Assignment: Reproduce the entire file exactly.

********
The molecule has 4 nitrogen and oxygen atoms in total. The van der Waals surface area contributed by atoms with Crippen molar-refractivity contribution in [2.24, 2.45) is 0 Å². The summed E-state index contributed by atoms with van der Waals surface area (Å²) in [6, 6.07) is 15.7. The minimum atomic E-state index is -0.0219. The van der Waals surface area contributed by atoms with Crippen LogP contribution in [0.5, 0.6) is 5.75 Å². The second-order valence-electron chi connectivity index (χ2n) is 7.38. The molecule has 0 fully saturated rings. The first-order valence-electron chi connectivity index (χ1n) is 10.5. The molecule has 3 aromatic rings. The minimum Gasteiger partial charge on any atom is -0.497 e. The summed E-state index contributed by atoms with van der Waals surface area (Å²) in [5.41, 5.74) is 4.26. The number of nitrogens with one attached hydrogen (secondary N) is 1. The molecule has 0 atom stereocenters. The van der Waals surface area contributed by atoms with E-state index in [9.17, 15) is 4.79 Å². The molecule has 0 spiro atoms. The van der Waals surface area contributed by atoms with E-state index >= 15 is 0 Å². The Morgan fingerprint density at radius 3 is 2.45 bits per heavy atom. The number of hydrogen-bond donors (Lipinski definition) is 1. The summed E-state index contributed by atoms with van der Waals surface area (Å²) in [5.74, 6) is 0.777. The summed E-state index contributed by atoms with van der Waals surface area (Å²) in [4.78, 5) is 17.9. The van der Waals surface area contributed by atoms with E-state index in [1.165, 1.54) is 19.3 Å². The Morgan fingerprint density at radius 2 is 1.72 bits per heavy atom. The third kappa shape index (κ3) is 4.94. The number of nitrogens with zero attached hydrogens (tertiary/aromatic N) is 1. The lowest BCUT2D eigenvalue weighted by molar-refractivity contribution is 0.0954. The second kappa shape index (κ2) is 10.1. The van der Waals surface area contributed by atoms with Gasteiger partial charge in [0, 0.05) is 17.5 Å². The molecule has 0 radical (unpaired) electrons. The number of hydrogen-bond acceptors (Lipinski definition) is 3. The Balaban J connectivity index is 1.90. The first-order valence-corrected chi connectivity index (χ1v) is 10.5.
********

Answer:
The molecule has 4 nitrogen and oxygen atoms in total. The van der Waals surface area contributed by atoms with Crippen molar-refractivity contribution in [2.24, 2.45) is 0 Å². The summed E-state index contributed by atoms with van der Waals surface area (Å²) in [6, 6.07) is 15.7. The minimum atomic E-state index is -0.0219. The van der Waals surface area contributed by atoms with Crippen LogP contribution in [0.5, 0.6) is 5.75 Å². The second-order valence-electron chi connectivity index (χ2n) is 7.38. The molecule has 0 fully saturated rings. The first-order valence-electron chi connectivity index (χ1n) is 10.5. The molecule has 3 aromatic rings. The minimum Gasteiger partial charge on any atom is -0.497 e. The summed E-state index contributed by atoms with van der Waals surface area (Å²) in [5.41, 5.74) is 4.26. The number of nitrogens with one attached hydrogen (secondary N) is 1. The molecule has 0 atom stereocenters. The van der Waals surface area contributed by atoms with E-state index in [9.17, 15) is 4.79 Å². The molecule has 0 spiro atoms. The van der Waals surface area contributed by atoms with E-state index >= 15 is 0 Å². The Morgan fingerprint density at radius 3 is 2.45 bits per heavy atom. The number of hydrogen-bond donors (Lipinski definition) is 1. The summed E-state index contributed by atoms with van der Waals surface area (Å²) in [5.74, 6) is 0.777. The summed E-state index contributed by atoms with van der Waals surface area (Å²) in [4.78, 5) is 17.9. The van der Waals surface area contributed by atoms with E-state index in [1.165, 1.54) is 19.3 Å². The Morgan fingerprint density at radius 2 is 1.72 bits per heavy atom. The third kappa shape index (κ3) is 4.94. The number of nitrogens with zero attached hydrogens (tertiary/aromatic N) is 1. The lowest BCUT2D eigenvalue weighted by molar-refractivity contribution is 0.0954. The second kappa shape index (κ2) is 10.1. The van der Waals surface area contributed by atoms with Gasteiger partial charge in [0, 0.05) is 17.5 Å². The molecule has 0 radical (unpaired) electrons. The number of hydrogen-bond acceptors (Lipinski definition) is 3. The Balaban J connectivity index is 1.90. The first-order valence-corrected chi connectivity index (χ1v) is 10.5.